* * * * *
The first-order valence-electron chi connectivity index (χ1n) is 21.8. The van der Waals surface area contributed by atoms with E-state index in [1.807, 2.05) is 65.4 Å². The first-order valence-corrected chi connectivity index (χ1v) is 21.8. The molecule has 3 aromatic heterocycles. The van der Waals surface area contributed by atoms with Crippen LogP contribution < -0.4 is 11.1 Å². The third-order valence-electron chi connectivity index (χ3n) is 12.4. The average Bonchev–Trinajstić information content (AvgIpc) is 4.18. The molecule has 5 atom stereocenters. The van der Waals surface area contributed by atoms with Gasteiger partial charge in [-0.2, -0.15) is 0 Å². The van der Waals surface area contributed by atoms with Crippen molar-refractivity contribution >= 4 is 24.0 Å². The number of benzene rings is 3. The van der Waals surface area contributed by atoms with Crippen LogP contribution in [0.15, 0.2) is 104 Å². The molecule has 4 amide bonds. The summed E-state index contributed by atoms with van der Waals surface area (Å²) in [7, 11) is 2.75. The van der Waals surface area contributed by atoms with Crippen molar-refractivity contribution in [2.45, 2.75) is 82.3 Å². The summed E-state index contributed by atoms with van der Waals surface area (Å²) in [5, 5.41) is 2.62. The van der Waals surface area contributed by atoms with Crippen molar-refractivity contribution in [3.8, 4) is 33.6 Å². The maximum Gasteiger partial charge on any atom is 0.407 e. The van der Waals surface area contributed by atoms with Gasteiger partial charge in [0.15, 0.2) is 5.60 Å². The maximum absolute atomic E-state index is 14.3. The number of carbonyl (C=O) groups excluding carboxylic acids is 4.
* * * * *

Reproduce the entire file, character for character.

The first-order valence-electron chi connectivity index (χ1n) is 21.8. The van der Waals surface area contributed by atoms with E-state index in [1.807, 2.05) is 65.4 Å². The first-order valence-corrected chi connectivity index (χ1v) is 21.8. The molecule has 3 aromatic heterocycles. The van der Waals surface area contributed by atoms with Crippen LogP contribution < -0.4 is 11.1 Å². The third-order valence-electron chi connectivity index (χ3n) is 12.4. The average Bonchev–Trinajstić information content (AvgIpc) is 4.18. The molecule has 5 atom stereocenters. The van der Waals surface area contributed by atoms with Gasteiger partial charge in [-0.2, -0.15) is 0 Å². The van der Waals surface area contributed by atoms with Crippen molar-refractivity contribution >= 4 is 24.0 Å². The number of benzene rings is 3. The van der Waals surface area contributed by atoms with Crippen LogP contribution in [0.15, 0.2) is 104 Å². The molecule has 4 amide bonds. The summed E-state index contributed by atoms with van der Waals surface area (Å²) in [7, 11) is 2.75. The van der Waals surface area contributed by atoms with Crippen molar-refractivity contribution in [2.45, 2.75) is 82.3 Å². The summed E-state index contributed by atoms with van der Waals surface area (Å²) in [5, 5.41) is 2.62. The van der Waals surface area contributed by atoms with Crippen molar-refractivity contribution in [3.8, 4) is 33.6 Å². The maximum Gasteiger partial charge on any atom is 0.407 e. The van der Waals surface area contributed by atoms with Gasteiger partial charge in [0.15, 0.2) is 5.60 Å². The maximum absolute atomic E-state index is 14.3. The number of carbonyl (C=O) groups excluding carboxylic acids is 4.